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mainstage live series

SPA Trio


Spa Trio - Susanna Phillips, Anne-Marie McDermott, Paul Deubauer

 February 12, 2024, 7:30PM

PNC Theatre, 350 Forbes Avenue, Pittsburgh, 15222


Unfortunately, soprano Susanna Phillip has tested positive for COVID. While we wish her a speedy recovery and send her our best wishes, we understand the importance of prioritizing everyone’s health and safety.

The rest of our trio, featuring Paul Neubauer on viola and Anne-Marie McDermott on piano, is determined to bring you a memorable evening of music. The updated reperoire is as follows: 

Dmitri Shostakovich            Sonata for viola and piano, Op. 147

Robert Schumann                Märchenbilder for viola and piano, Op. 113 

Schumann/Liszt                   Widmung for solo piano S.566 

Benjamin Dale                      Romance for viola and piano

Hermann Schulenberg        Puszta-Märchen (Gypsy Romance and


Anonymous                         The Canary

Three renowned artists combine for a shimmering salon-style concert

S Susanna Phillips, soprano
PPaul Neubauer, viola
AAnne-Marie McDermott, piano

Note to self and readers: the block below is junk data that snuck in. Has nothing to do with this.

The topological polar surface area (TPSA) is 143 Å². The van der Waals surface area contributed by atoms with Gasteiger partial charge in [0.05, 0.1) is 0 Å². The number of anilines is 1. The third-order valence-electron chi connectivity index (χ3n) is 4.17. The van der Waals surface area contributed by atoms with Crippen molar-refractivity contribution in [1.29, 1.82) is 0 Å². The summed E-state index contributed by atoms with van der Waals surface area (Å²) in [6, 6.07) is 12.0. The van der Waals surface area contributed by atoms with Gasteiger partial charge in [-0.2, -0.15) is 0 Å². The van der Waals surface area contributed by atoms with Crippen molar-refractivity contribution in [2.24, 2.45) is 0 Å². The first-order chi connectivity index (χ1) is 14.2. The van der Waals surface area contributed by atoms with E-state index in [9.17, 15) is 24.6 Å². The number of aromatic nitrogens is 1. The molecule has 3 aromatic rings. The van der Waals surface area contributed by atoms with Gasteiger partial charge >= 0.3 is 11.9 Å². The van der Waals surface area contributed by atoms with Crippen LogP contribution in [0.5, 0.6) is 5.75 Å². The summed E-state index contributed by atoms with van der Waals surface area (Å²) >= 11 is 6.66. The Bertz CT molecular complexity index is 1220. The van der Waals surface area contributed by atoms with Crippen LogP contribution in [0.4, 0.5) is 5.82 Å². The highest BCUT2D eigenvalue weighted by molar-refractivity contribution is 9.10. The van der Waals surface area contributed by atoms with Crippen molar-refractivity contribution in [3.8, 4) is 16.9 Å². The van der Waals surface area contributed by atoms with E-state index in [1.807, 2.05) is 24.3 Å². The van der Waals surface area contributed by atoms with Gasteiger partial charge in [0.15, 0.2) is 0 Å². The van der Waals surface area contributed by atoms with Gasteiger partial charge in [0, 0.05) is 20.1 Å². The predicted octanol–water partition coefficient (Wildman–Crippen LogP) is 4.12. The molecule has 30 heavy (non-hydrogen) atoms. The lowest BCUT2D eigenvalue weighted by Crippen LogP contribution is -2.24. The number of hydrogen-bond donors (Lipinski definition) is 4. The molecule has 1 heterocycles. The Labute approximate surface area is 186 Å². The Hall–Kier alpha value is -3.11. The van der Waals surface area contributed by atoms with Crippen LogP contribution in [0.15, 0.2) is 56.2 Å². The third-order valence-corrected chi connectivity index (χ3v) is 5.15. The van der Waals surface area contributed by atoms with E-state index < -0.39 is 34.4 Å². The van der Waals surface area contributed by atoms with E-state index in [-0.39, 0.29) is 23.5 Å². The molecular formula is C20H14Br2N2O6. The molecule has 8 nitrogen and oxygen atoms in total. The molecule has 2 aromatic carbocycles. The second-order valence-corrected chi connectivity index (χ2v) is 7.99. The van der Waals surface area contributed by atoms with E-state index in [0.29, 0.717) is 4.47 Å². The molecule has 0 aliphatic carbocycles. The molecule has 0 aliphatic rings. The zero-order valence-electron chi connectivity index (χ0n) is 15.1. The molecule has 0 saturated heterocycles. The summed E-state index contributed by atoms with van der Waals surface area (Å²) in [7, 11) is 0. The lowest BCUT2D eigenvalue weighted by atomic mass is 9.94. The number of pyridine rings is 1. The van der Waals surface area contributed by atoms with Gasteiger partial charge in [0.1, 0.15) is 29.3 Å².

Historic recordings of some of the great singers of yesteryear include numerous performances of salon type songs that included an obbligato instrument. Some of these pairings included Enrico Caruso with Mischa Elman, John McCormack with Fritz Kreisler, Marian Anderson with William Primrose, Alma Gluck with her husband Efrem Zimbalist, as well as Bing Crosby and Jascha Heifetz! Susanna Phillips, Paul Neubauer and Anne-Marie McDermott continue this tradition with SPA. This trio of stellar artists first performed together in 2011 in Curacao, in the Netherlands Antilles, and have enjoyed exploring and performing songs that include an obbligato instrument. Zachary Lewis at The Plain Dealer (Cleveland) sums it up: “But it wasn’t just the lineup, which included the remarkable pianist Anne-Marie McDermott, that made the evening so special. Also unique was the repertoire itself, a fetching blend of art and parlor songs from all over 19th- and 20th-century Europe. Phillips herself required zero assistance. A singer known for starring roles at New York’s Metropolitan Opera, she proved a singular authority, brandishing a golden, powerful instrument and treating each song to generous servings of eloquence and feeling. But how much better to hear Phillips in tandem with Neubauer, a former principal violist of the New York Philharmonic, and witness the gorgeous dovetailing of the viola’s warm, expressive tone with that of the human voice, its closest musical relation. At times, the two were almost indistinguishable.”